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Transatlantic Regulatory Cooperation: Background and Analysis

Description: This report discusses commercial ties between the United States and the 27-member European Union. While ties between the U.S. and EU are substantial, growing, and mutually beneficial, differences in regulatory approaches limit an even more integrated marketplace from developing. To deal with this situation, a variety of government-to-government efforts have been created to dismantle existing regulatory barriers and to prevent new ones from emerging.
Date: January 21, 2010
Creator: Ahearn, Raymond J.
Partner: UNT Libraries Government Documents Department

Regional Common Market Control of Foreign Direct Investment

Description: This thesis attempts to show that, although it is in the interest of regional common market organizations to regulate foreign direct investment, such regulation will probably be unsuccessful unless the regulations are lenient to business and are not used as instruments of major political goals. The east African Community, the Andean Common Market, and the European Economic Community are examined. Research sources used were United States government publications, documents from the common markets involved, United Nations and International Monetary Fund statistics, articles from major political science and business journals, and books.
Date: May 1979
Creator: Biven, Sharon M.
Partner: UNT Libraries

Transatlantic Regulatory Cooperation: Background and Analysis

Description: This report is intended to serve as an introduction and primer on a complicated, broad, and often highly technical set of issues. It is presented in seven parts: the first section describes the nature and scope of U.S.-EU regulatory barriers; the second section explains the rationale for regulatory cooperation; the third section highlights the differences in U.S.-EU regulatory approaches; the fourth section examines the various forms of regulatory cooperation; the fifth section evaluates the results of past initiatives at regulatory cooperation; the sixth section analyses the creation and operation of the Transatlantic Economic Council; and the last section highlights the role of Congress in transatlantic regulatory cooperation.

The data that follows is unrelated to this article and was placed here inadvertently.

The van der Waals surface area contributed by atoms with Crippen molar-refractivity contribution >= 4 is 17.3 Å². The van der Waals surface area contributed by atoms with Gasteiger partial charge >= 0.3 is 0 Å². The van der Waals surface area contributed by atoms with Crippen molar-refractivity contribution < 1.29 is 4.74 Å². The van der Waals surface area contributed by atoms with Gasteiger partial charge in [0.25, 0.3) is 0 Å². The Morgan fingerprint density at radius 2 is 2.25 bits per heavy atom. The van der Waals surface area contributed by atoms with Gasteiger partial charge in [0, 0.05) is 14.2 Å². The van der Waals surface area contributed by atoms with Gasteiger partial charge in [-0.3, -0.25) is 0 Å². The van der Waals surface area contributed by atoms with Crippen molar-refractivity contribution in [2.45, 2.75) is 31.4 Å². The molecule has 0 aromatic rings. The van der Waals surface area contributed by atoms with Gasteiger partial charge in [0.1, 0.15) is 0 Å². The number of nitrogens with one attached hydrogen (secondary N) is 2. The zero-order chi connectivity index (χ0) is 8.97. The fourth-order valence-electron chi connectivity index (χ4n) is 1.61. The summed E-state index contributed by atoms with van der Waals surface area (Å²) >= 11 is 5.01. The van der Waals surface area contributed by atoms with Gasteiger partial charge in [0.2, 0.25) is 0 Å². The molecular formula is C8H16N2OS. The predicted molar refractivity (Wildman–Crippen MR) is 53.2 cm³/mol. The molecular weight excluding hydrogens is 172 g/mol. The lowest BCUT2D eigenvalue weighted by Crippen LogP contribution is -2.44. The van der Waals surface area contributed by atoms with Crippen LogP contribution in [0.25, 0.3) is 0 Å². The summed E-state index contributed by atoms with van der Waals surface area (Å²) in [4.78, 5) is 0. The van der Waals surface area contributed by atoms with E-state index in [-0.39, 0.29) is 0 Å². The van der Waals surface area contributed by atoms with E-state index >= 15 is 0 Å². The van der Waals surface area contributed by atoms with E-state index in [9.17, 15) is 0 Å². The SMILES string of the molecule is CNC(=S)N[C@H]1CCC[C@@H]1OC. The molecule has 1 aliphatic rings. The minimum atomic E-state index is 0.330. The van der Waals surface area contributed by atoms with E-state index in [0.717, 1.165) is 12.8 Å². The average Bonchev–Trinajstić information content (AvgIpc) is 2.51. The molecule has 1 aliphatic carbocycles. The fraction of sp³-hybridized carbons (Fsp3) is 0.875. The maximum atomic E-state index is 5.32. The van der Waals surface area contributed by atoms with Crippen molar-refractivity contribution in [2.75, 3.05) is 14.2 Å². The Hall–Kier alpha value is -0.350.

Date: October 22, 2008
Creator: Ahearn, Raymond J.
Partner: UNT Libraries Government Documents Department

Transatlantic Regulatory Cooperation: Background and Analysis

Description: This report discusses commercial ties between the United States and the 27-member European Union. These ties are substantial, growing, and mutually beneficial, but differences in regulatory approaches limit an even more integrated marketplace from developing. This report is intended to serve as an introduction and primer on this complicated, broad, and often highly technical set of issues.
Date: March 7, 2011
Creator: Ahearn, Raymond J.
Partner: UNT Libraries Government Documents Department

The Future Role of U.S. Trade Policy: An Overview

Description: The United States has become increasingly integrated with the rest of the world economy. This integration has offered benefits and presented challenges to U.S. business, agriculture, labor, and consumers. Those who can compete in the more integrated economy have enjoyed opportunities to broaden their success, while those who are challenged by increased foreign competition have been forced to adjust and some have exited the market or relocated overseas. Some observers contend that, in order to remain globally competitive, the United States must continue to support trade liberalization policies, while assisting those hurt by trade. Others have raised doubts over whether free trade policies benefit the U.S. economy. This report provides an overview and background on the debate over the future course of U.S. trade policy.
Date: July 14, 2008
Creator: Morrison, Wayne M. & Cooper, William M.
Partner: UNT Libraries Government Documents Department

The Future Role of U.S. Trade Policy: An Overview

Description: The United States has become increasingly integrated with the rest of the world economy. This integration has offered benefits and presented challenges to U.S. business, agriculture, labor, and consumers. Those who can compete in the more integrated economy have enjoyed opportunities to broaden their success, while those who are challenged by increased foreign competition have been forced to adjust and some have exited the market or relocated overseas. Some observers contend that, in order to remain globally competitive, the United States must continue to support trade liberalization policies, while assisting those hurt by trade. Others have raised doubts over whether free trade policies benefit the U.S. economy. This report provides an overview and background on the debate over the future course of U.S. trade policy.
Date: July 24, 2008
Creator: Morrison, Wayne M. & Cooper, William M.
Partner: UNT Libraries Government Documents Department